Years & Years started off their September 16 show with “Foundation.” The beginning of their debut album sets the tone for the dance party they are going to reign over. Communion is an album about want and desire, the latter a name of a track on the album. Communion—like the best pop records—is about love, loss, obsession, and sex. As the lights dimmed and strobes turned on, I downed the rest of my beer and threw my cup to the floor. I didn’t want anything inhibiting me. As Olly Alexander came out on stage, a force of boundless energy and long limbs and blinding smiles, I screamed into the lights, “And I wanna get older / All the things I want I really shouldn’t get…” I used to be shy about taking up space at shows, trying to contort my body as small as possible, make sure my purse wasn’t touching anyone, cautiously moving my hips but not enough to garner any real attention. I was afraid of being seen, mocked. I’m finally learning how to lose myself in the music, how that’s ok if not preferable. The sold-out crowd was immersed in every lyric. Thrashing along to the beat, lunging forward. “And your head looks so good / I wanna love it so much…” All of us understanding that all to familiar urge to drown oneself in someone new, “I wanna do what you love…” Years & Years hauntingly merges upbeat electronic beats with melancholy lyrics, the juxtaposition of uplift and disappointment constantly experiencing friction. The duality live was great. Olly reminds us of the reality of our expectations despite our adoration. The constant refrain throughout the night was our callback response of “ohhh, ohhh, ohhh, ohhhhhhhh.” It was like a dreamlike chant, all of us in the crowd wanting, needing, craving and freely admitting so.

Longing comes up again and again on Communion. Live it was fun to thrash, jump, and sing, “You tell me that you want me now / Is it desire / Or is it love that I’m feeling for you / I want desire…” It’s hard to listen to “Desire” and not think of the modern age of short-lived relationships and Tinder swiping. Is all we want desire? Do we know what love is anymore? Are we willing to find out? Olly was quiet throughout most of the night except from when he interjected, “If you’re here on a date now would be a good time to start hooking up.” The energy in the room palpably changed. Bodies moved a little closer, shook a little bit harder. We are a generation looking for “want.” This was never more apparent than on “Memo” when the crowd rose their voices along with Olly to exclaim, “I want more, I want more / I want more, I want more…”

As everything cracks and splinters on “Take Shelter,” I loved being held up by the audience as Olly sang, “I know I wanted far too much / Never thought I wouldn’t be enough…” I constantly feel like I want too much from people, and therefore I ask for nothing. I am so prepared, so deeply engrained with the belief that I need to be ready at any moment for the brush off. It was nice to seek sanctuary in the lyrics, to dance the loneliness away. “I’m not gonna tell nobody / I’m not gonna tell nobody ’bout you…”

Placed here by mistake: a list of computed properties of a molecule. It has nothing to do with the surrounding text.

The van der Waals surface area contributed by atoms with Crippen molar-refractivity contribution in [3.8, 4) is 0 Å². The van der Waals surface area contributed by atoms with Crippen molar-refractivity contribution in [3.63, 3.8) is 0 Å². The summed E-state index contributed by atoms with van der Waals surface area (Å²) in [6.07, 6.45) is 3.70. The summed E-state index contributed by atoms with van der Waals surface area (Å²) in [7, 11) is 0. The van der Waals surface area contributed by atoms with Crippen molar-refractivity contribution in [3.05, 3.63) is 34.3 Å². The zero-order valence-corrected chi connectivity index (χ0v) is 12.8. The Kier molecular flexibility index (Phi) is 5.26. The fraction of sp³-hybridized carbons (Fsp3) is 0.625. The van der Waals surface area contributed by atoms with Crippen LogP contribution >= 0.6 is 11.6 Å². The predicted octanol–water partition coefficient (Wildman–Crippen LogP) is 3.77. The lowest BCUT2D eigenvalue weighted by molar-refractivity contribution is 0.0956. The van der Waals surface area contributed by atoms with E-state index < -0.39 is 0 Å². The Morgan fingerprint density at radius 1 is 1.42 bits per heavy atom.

“Gold” was beautiful live, an audience bathed in luminescent gold light singing, “I’m gonna be the one that sets it all alight…” The sense of agency and control. Pop music focuses on the exaltation and exhilaration, the powerful and defiant. Years & Years with “Gold” have written a track that echoes. We see the light, and the darkness within us all is momentarily transformed. I was blinded by strobe lights. I could only feel.

The show quieted down when Years & Years performed “Eyes Shut,” a personal favorite on the album. Olly sat at the piano, iPhone’s craned to get a picture of him poised with his fingers on the keys.

And nothing’s gonna hurt me with my eyes shut
I can see through them
I can see through them…

The audience was hushed. Everyone’s dance moves slowed. Eyes trained on Olly obscured in a halo of pink and blue lights. We stayed silent for “Without.”

You don’t belong to me, you’re too far away
And everything falls apart when I try to say

You’re enough
In love without me
So close your heart
You’ll never find me
Ooh you can hate me now
Cause I’ll be gone
And I’ll be with you or without…

Having relocated to Brooklyn this summer, I feel “Without” strongest. It’s been on my bedtime playlist for months. I objectively miss people, constantly. I just don’t know how to tell them. I understand Olly’s exclamation here that “Everything falls apart when I try to say…” As an English major, I love words. However, poetry taught me that sometimes the power is in the breaks, in the pauses, in the things left unsaid. Everyone I love is “too far away” and I often have to remind myself that they “don’t belong to me” anymore. Time will test the foundation of our relationship, but for now I have to allow us to experience life apart.

The show reaches its culmination with “Real.”

I think I’m into you